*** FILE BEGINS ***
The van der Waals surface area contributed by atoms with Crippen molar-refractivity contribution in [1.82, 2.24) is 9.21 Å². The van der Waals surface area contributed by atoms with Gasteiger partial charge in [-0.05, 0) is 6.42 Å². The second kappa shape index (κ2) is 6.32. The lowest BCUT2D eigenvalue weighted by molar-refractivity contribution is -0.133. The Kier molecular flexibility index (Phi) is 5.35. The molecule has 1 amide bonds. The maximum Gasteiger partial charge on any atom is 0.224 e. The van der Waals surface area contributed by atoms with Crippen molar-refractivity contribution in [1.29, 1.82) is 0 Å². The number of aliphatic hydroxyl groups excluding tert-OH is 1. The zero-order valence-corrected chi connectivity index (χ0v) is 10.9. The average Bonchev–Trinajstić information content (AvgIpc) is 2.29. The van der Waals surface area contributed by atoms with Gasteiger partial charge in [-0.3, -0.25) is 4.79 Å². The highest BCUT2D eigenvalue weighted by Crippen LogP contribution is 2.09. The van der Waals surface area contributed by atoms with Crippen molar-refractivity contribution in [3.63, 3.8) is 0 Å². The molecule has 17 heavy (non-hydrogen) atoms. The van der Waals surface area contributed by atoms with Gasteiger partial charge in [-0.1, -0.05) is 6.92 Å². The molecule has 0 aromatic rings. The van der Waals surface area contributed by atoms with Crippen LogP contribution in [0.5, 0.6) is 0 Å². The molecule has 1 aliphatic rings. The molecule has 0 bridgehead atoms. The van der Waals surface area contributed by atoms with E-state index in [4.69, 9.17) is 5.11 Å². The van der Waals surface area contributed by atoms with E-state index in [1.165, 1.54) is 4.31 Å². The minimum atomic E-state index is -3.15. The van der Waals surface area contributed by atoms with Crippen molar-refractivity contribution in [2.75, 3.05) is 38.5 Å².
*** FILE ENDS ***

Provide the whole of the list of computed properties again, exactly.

The van der Waals surface area contributed by atoms with Crippen molar-refractivity contribution in [1.82, 2.24) is 9.21 Å². The van der Waals surface area contributed by atoms with Gasteiger partial charge in [-0.05, 0) is 6.42 Å². The second kappa shape index (κ2) is 6.32. The lowest BCUT2D eigenvalue weighted by molar-refractivity contribution is -0.133. The Kier molecular flexibility index (Phi) is 5.35. The molecule has 1 amide bonds. The maximum Gasteiger partial charge on any atom is 0.224 e. The van der Waals surface area contributed by atoms with Crippen molar-refractivity contribution in [1.29, 1.82) is 0 Å². The number of aliphatic hydroxyl groups excluding tert-OH is 1. The zero-order valence-corrected chi connectivity index (χ0v) is 10.9. The average Bonchev–Trinajstić information content (AvgIpc) is 2.29. The van der Waals surface area contributed by atoms with Gasteiger partial charge in [-0.3, -0.25) is 4.79 Å². The highest BCUT2D eigenvalue weighted by Crippen LogP contribution is 2.09. The van der Waals surface area contributed by atoms with Crippen molar-refractivity contribution in [3.63, 3.8) is 0 Å². The molecule has 17 heavy (non-hydrogen) atoms. The van der Waals surface area contributed by atoms with Gasteiger partial charge in [-0.1, -0.05) is 6.92 Å². The molecule has 0 aromatic rings. The van der Waals surface area contributed by atoms with Crippen LogP contribution in [0.5, 0.6) is 0 Å². The molecule has 1 aliphatic rings. The molecule has 0 bridgehead atoms. The van der Waals surface area contributed by atoms with E-state index in [4.69, 9.17) is 5.11 Å². The van der Waals surface area contributed by atoms with E-state index in [1.165, 1.54) is 4.31 Å². The minimum atomic E-state index is -3.15. The van der Waals surface area contributed by atoms with Crippen molar-refractivity contribution in [2.75, 3.05) is 38.5 Å².